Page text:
COMMENT: HK rules offer a chance to end IPO madness
Hong Kong’s tougher IPO disclosure rules, taking effect from April 1, ought to give investors more confidence, but they also risk creating the kind of free-for-all competition between advisers that is more often seen among unregulated real estate agents.
The new rules will require IPO hopefuls to lodge their A1 prospectus, with basic details of their balance sheet and associated risks, for public display online. The document will also need to name the IPO sponsors, putting to an end the recent habit of issuers pitting banks against each other by waiting until the last minute to name their main advisers.
Currently, banks expect to earn a higher status on the deal – and better fees – if they secure more investors during pre-marketing, a nonsensical approach that promotes friends and family allocations and distorts market liquidity. The earlier public disclosure means that the sponsors, at least, will be rewarded for doing a proper job over several months before the horse trading starts.
So far, so good. But market sources predict the new rules will lead to some banks approaching investors with other people’s deals. If the investor is interested, they will then approach the issuer, telling them that their bank has secured a unique pocket of demand which they will gladly bring to the offering in return for a bookrunner role.
This is reminiscent of the way property agents tended to work in Dubai, during the bad old days of the 2007 housing boom, before foreign investors realised that buying a property there gave no guarantee that they would ever be able to live in it, or even see it completed. Unscrupulous real estate agents would promote a property and agree a price with the prospective tenant without the owners’ knowledge. They would then approach the owner with the offer, or even a slightly lower one with a tasty spread in between. Meanwhile, dozens of other agents would be doing the same thing with the same property.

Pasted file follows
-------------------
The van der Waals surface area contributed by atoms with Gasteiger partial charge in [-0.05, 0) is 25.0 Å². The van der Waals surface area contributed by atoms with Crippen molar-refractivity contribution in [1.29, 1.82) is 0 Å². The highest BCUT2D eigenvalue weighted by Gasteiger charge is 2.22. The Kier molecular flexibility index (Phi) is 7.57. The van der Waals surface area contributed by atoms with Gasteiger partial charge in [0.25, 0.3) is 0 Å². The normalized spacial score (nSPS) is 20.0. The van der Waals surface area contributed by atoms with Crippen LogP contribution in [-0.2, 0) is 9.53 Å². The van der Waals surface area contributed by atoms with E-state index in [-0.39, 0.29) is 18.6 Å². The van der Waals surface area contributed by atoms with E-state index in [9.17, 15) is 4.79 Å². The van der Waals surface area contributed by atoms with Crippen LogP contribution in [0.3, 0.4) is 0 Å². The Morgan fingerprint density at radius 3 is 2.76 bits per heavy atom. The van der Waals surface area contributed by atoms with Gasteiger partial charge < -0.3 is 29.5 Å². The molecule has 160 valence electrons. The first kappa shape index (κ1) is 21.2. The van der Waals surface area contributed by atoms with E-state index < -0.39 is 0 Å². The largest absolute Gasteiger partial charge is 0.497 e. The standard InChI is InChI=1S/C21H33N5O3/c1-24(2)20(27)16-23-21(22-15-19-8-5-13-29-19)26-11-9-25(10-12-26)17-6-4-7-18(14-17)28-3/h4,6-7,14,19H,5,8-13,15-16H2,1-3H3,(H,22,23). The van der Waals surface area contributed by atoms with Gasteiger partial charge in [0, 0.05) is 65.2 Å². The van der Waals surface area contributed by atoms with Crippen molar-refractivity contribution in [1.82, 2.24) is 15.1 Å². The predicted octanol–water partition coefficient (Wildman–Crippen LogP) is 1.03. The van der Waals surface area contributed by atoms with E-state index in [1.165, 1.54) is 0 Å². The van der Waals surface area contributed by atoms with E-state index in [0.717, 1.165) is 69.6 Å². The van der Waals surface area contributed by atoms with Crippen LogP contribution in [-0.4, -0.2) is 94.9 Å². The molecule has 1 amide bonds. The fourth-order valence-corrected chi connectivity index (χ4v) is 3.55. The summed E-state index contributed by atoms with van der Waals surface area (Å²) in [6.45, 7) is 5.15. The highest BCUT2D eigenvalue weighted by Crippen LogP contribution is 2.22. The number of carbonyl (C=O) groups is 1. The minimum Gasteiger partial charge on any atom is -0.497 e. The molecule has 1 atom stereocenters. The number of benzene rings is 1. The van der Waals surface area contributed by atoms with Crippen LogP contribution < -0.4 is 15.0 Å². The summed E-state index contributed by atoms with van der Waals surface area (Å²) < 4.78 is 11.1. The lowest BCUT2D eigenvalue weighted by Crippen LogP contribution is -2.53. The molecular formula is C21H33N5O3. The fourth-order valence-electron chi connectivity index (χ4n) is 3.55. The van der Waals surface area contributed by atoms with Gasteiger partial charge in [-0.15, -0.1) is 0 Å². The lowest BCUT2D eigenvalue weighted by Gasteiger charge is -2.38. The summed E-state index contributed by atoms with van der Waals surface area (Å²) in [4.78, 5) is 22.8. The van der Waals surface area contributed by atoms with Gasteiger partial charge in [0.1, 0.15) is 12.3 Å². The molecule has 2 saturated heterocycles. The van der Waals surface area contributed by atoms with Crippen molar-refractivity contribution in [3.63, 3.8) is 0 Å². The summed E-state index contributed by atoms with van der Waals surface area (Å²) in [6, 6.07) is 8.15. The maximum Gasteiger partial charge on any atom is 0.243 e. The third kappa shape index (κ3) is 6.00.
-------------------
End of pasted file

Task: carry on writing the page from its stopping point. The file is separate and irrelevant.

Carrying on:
Owners, of course, did not care, but that system ignored the tenants’ best interests. Similarly, a battle for investors by bankers with no better knowledge of a listing candidate than anyone with a working knowledge of the internet would be of no benefit for the buy-side.
Privately, bankers acknowledge that they may begin touting other banks’ IPOs, since they expect other banks to do it to them. It already happens, too. Only recently, one big long-only investor is heard to have put one bank in the ‘penalty box’ – in other words, refusing to participate in its share offerings for a while – after the bank tried to convince it to sign a non-disclosure agreement for someone else’s IPO.
Still, a similar system to the new Hong Kong regime works perfectly well in the US, where companies announce months in advance who will act as bookrunners on their IPOs and line-ups rarely change. Issuers should take note and place their trust in a few banks, allowing them to become knowledgeable about their offerings and dig out investor demand in a co-ordinated way, rather than encourage a self-interested free-for-all.
That would be good news for bookrunner fees, too. No bank would complain about tougher disclosure rules if it meant that Hong Kong’s IPO fees, currently around 3%, rose to the 7% level commonly seen in the States.
A little restraint could reap dividends all round – but no one would bet against short-term self-interest prevailing.